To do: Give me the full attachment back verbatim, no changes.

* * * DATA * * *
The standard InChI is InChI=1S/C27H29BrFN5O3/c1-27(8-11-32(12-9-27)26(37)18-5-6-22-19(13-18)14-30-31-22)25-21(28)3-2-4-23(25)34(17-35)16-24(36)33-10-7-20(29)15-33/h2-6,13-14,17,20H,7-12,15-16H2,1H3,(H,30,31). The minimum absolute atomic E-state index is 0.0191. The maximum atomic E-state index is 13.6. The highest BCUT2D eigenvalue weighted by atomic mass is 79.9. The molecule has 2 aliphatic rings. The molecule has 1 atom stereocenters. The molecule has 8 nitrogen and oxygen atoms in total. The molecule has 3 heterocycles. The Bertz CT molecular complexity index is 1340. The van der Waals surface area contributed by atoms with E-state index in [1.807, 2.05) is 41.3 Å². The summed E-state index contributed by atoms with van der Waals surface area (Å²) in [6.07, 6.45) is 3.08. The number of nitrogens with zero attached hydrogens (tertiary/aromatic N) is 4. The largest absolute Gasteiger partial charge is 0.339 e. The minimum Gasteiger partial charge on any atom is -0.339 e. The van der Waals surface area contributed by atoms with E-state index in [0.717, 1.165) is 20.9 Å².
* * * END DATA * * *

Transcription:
The standard InChI is InChI=1S/C27H29BrFN5O3/c1-27(8-11-32(12-9-27)26(37)18-5-6-22-19(13-18)14-30-31-22)25-21(28)3-2-4-23(25)34(17-35)16-24(36)33-10-7-20(29)15-33/h2-6,13-14,17,20H,7-12,15-16H2,1H3,(H,30,31). The minimum absolute atomic E-state index is 0.0191. The maximum atomic E-state index is 13.6. The highest BCUT2D eigenvalue weighted by atomic mass is 79.9. The molecule has 2 aliphatic rings. The molecule has 1 atom stereocenters. The molecule has 8 nitrogen and oxygen atoms in total. The molecule has 3 heterocycles. The Bertz CT molecular complexity index is 1340. The van der Waals surface area contributed by atoms with E-state index in [1.807, 2.05) is 41.3 Å². The summed E-state index contributed by atoms with van der Waals surface area (Å²) in [6.07, 6.45) is 3.08. The number of nitrogens with zero attached hydrogens (tertiary/aromatic N) is 4. The largest absolute Gasteiger partial charge is 0.339 e. The minimum Gasteiger partial charge on any atom is -0.339 e. The van der Waals surface area contributed by atoms with E-state index in [0.717, 1.165) is 20.9 Å².